Tuesday, March 26, 2013

On Traveler's Remorse

Traveler’s Remorse. That’s what a friend calls those moments of temporary regret that occur when you are dithering about what to pack and what to leave behind and also when you are doing everything you can to get to a destination or get home and are stalled at every turn.

Most often, the trip in the middle is outstanding, whether or not you crammed everything you thought you might need into a tiny carry-on bag and regardless of how long it takes to get out of town and get back home. That certainly was the case with my recent trip – a cruise along the west coasts of Costa Rica and Nicaragua on the Star Flyer, a four-masted sailing ship.

You may read all about it when my travel story runs in the St. Louis Post-Dispatch, but here I need to vent about my journeys to and from the good part.

Booked on a red-eye flight from San Francisco to Miami, I had a plan. “Take two Dramamine and drink a beer,” counseled friends who frequently take overnight flights. Okay, I thought. I can do that. I did. Couldn’t sleep a wink. The next day, I spent five hours in the Miami airport stoned on Dramamine.

The flight to Costa Rica was uneventful, and I reassured myself that though I was tired and crabby, soon I would be on an amazing 350-foot luxury vessel and could relax. “Soon” wasn’t quite right. Before being transported to the ship, we passengers waited about 90 minutes in a hotel conference room, sipping tropical juices and fighting over cookie crumbs. Then we drove for two hours to the port.

At check-in for the Star Flyer, I had to laugh when they took my photo for my ship’s ID card. I couldn’t imagine that I looked my best. Of course, I couldn’t imagine what a customs agent would mistake me for on my way home, either – but I’ll get to that later.

The time on the ship was lovely. On Day Two, I told the captain I had already achieved a state of relaxation somewhere below lazy and just above comatose. On Day Seven, disembarking went smoothly. The drive to the airport was pleasant enough, as I was awake to enjoy the scenery. I was annoyed when the airport security officer confiscated my best cuticle scissors, scissors the TSA had allowed me to take to Costa Rica, but I cheered up when I learned I could get a free hat if I bought two t-shirts in the huge airport gift shop.

Just before we started boarding the plane to Miami, the agent at the gate said we would board 10 minutes late because she wanted to give everyone time to use the restroom. Apparently three of the four lavatories on the plane were out of service. That situation made it less upsetting when security officers just beyond the gate made everyone turn in bottles of water and soda, even unopened ones.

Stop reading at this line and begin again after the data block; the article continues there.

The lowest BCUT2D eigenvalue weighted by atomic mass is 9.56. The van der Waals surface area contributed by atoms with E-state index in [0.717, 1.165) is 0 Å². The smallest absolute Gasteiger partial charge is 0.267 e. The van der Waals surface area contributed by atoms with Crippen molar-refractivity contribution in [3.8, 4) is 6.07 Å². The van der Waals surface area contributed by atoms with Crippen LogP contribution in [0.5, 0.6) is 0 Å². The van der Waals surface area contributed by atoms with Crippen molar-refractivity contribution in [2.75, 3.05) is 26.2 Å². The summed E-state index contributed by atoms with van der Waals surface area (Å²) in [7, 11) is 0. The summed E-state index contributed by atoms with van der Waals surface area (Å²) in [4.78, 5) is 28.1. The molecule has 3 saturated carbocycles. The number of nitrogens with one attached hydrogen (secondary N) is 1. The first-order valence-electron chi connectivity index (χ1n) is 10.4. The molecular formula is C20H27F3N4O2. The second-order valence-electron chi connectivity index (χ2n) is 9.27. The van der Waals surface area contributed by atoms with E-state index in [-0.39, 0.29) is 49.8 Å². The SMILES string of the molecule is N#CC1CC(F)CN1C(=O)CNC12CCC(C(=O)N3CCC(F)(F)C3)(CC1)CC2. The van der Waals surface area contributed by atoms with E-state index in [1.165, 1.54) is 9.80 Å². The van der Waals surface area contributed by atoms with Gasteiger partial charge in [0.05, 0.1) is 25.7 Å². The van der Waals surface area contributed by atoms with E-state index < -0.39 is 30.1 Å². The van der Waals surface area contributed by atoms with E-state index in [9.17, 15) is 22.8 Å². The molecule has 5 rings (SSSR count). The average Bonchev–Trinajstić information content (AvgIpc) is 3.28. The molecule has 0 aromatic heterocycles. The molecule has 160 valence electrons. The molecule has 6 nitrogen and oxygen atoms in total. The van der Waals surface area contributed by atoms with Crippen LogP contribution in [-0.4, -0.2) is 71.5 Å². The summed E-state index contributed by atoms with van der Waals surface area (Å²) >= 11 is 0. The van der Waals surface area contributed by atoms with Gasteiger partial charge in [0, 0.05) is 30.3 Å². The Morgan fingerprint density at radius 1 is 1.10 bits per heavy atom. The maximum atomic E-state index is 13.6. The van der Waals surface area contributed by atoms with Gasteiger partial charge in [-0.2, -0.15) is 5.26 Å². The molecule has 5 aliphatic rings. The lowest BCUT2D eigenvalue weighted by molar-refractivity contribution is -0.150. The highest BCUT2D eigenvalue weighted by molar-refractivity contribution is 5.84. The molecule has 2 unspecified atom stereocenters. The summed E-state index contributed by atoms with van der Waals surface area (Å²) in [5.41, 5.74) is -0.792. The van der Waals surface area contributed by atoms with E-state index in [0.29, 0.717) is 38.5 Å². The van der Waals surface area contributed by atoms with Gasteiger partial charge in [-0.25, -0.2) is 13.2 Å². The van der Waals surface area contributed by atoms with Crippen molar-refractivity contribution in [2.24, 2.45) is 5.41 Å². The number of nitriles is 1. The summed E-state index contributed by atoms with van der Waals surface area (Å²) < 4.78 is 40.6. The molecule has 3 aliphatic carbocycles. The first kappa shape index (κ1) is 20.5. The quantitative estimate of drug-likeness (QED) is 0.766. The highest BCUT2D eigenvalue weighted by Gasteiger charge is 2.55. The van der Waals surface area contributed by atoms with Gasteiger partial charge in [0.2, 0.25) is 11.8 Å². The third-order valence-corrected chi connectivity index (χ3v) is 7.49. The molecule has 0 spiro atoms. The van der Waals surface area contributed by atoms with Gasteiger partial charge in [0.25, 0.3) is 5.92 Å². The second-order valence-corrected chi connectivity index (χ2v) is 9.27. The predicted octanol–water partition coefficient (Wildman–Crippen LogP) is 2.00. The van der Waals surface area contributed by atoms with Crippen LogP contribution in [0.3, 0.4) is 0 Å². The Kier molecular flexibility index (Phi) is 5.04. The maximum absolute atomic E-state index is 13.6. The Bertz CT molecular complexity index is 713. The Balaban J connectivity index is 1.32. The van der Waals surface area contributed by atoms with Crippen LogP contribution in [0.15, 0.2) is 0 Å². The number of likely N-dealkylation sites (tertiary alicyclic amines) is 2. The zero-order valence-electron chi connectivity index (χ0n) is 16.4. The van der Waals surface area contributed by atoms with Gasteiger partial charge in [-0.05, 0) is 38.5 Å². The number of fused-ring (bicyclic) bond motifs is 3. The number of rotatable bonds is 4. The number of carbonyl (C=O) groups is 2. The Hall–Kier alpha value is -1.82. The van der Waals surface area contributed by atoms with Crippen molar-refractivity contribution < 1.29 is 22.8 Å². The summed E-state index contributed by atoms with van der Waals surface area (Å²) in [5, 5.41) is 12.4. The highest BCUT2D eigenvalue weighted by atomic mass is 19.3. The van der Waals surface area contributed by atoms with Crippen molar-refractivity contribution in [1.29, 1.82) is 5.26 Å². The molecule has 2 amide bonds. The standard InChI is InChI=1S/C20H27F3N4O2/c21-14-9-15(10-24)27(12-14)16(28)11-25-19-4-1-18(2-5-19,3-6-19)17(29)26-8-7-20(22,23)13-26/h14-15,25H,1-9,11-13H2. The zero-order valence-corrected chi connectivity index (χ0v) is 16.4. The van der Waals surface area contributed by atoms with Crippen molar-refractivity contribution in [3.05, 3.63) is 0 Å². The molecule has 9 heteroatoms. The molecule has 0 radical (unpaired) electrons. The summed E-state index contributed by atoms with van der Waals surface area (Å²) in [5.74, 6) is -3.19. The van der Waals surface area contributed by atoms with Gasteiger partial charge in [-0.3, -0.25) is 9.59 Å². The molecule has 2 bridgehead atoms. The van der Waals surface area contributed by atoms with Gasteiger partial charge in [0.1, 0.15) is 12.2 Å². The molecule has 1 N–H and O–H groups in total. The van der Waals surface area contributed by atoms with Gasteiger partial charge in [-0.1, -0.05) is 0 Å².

Going through customs in Miami, I had a bit of a shock. The agent did not ask about fruits or animal products, as I had expected. He asked if I were a Catholic nun. “What?” I said, startled. When I travel, I dress like a modern-day Tom Sawyer – denim capri pants with cuffs rolled up (I am short), a t-shirt and a sweatshirt. It works, and when I saw a young woman in the same outfit, wearing a Mizzou t-shirt, we laughed about our choices in clothing.

“I asked if you were a nun,” the agent said. “You look just like one.”

No offense to nuns I know and love, but immediately, I wanted to show this man my tattoo, spout some Yiddish and finish off with something mildly profane. But you don’t mess with customs agents, so I just stammered that I was not a nun. He replied, “Happy St. Patrick’s Day anyway, Miss Corrigan!”

Once in the terminal, I stopped at Starbucks for a smoothie, which was to serve as supper. The clerk took my money and made the drink. As I walked away, she called out, “We never have any bananas this late – sorry the smoothie is so thin.”

I was scheduled to spend the night at the hotel in the Miami airport. I found it – and it was closed. The terminal director on duty told me there was a bomb scare, so the hotel was evacuated and closed for an indeterminate amount of time. Well behind the police tape, I climbed into a six-seater Homeland Security golf cart and become fast friends with a couple from Perth. We howled when we noticed the sign on the dashboard: “CHECK EMREGENCY BRAKE.” Clearly, no one checked the spelling.

After two hours, the hotel reopened at last. The next morning, my flight to Dallas left 35 minutes late, completely wiping out my 35-minute layover before my flight from Dallas to San Francisco. When we landed in Terminal C, I walked all the way to the gate in Terminal D anyway, where I was told I was too late and set up with a seat on the next plane home. Of course, that plane was scheduled to depart from Terminal C.

Of course I did get home, safe and sound, and it only took four days to lose that wonderful gentle rocking sensation that you experience on a ship. When I told my friend Denise about my encounter with the religious customs agent, she had an idea:

“Girlfriend, we gotta rouge up your look!”